In addition to drivers, members of our mechanical team were on call back at Drive.ai headquarters, ready at a moment’s notice to attend to anything from a flat tire to a faulty sensor. Our infrastructure team was also on standby, having just installed an upgrade to our data logging system. One underappreciated aspect of autonomous vehicle operation is the data pipeline; our vehicles log multiple gigabytes per minute of sensor and telemetry data, for which we have ample onboard storage capacity for typical testing. For an endurance event, however, this meant “hot swapping,” or changing out logging drives without powering down the system.

Finally, we wanted this event to be fun. We invited the whole company, plus many friends and family, to come by: to keep the operations team company, to track our progress, and of course, to go on rides in our autonomous vehicles!

On the morning of our event, Murphy’s law of autonomous vehicle testing held true, and we awoke to a steady downpour of rain, which was forecast to persist throughout the day. Although we had plenty of experience testing in rain in the prodigious wetness from the start of the year, this would be our most thorough soaking to date. Nevertheless, we got right to it. At 9am, we were up and running.

Cruising along for a rainy commute. New safety driver, same rain

Interspersed throughout the day, we ran our own internal ridesharing app and completed dozens of rides, all while keeping our sights on the 90% autonomous uptime target.

As the evening rolled in, the downpour had lessened, and our driving world became a little drier and a lot darker. We passed the uptime halfway mark at 9pm, and were on decent pace to meet our goals, but knew that it was going to be a challenge to keep up the momentum for another twelve hours. Driving at night is more challenging from a perception standpoint. However, driving later into the evening meant that we encountered fewer cars on the roads — giving us a modest uptick in the distance we were able to cover per hour.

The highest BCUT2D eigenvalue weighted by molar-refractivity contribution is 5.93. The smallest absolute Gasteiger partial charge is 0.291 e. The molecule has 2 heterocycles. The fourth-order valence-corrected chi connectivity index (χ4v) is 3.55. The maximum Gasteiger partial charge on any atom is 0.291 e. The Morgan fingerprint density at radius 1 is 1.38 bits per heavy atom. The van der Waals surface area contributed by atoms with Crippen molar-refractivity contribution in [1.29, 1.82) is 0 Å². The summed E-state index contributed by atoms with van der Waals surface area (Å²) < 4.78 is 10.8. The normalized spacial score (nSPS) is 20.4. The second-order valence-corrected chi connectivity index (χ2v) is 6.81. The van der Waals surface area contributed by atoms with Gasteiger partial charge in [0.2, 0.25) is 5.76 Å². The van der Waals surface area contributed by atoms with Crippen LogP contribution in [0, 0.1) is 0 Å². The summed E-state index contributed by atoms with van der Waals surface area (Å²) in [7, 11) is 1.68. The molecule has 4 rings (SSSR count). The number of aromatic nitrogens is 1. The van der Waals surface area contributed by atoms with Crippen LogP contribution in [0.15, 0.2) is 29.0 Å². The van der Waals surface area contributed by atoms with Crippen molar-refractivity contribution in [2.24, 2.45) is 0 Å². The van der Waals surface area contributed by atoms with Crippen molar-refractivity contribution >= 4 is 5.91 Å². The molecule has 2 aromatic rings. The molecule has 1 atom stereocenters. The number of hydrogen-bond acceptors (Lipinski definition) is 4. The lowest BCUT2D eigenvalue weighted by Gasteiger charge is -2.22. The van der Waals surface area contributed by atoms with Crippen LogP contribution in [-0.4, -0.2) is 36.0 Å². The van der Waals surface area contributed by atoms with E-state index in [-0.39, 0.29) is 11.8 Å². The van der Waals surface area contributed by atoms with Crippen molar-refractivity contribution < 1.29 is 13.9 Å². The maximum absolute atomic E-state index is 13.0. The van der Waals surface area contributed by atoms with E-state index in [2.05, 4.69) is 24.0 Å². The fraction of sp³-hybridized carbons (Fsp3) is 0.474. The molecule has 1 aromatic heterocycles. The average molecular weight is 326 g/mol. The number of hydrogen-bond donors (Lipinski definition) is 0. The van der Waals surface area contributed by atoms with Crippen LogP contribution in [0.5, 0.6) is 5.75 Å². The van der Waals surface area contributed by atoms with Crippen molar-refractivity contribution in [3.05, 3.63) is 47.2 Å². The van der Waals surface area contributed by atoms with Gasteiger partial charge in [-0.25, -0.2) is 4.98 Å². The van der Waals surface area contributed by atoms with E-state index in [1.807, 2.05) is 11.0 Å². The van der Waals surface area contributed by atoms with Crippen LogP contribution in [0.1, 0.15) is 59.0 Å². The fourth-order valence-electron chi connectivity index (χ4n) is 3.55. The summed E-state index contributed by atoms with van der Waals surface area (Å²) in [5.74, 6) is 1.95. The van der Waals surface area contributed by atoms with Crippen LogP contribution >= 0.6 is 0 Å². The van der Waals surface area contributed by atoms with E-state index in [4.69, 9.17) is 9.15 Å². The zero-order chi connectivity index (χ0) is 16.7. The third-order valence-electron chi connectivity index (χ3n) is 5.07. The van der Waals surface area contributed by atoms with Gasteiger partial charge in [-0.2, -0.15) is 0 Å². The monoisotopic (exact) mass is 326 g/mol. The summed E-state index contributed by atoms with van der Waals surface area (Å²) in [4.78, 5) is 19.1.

Tents around our office. Autonomous driving was even morein tents” than usual

When midnight rolled around, we decided to have some fun back at the office. We set up an indoor campsite for the all of our dedicated personnel that were staying overnight, ordered pizza, played games, and cheered on the operations team as they worked late into the night.

Snack break!

The wee hours of the morning were comparatively quiet on the roads (given the rainy maelstrom of the previous day), but held their own challenge. Keeping safety drivers vigilant and alert 20 hours in is crucial, so for each shift, we had at least one guest in the car, taking pictures, playing music, and enjoying our new autonomous in car UI and UX (blog post on that to come!).

Cruising late at night

As the sun rose, traffic picked up again, and we embarked on the third rush hour of our Drive-a-thon. During the final shift, from 7am until the checkered flag waved at 9am, it was amazing to see an autonomous vehicle run as smoothly in the twenty-fourth hour of operation as the first. For any vehicle, operating for 24 hours — with only one 5-minute stop for gas — is a lot. Despite the challenge, we were able to do it: keeping the sensors, computers, displays, and auxiliary systems alive and well for the entirety of the 24 hour event. A few minutes after 9am, we pulled back into the garage at HQ. The Drive-a-thon was a success!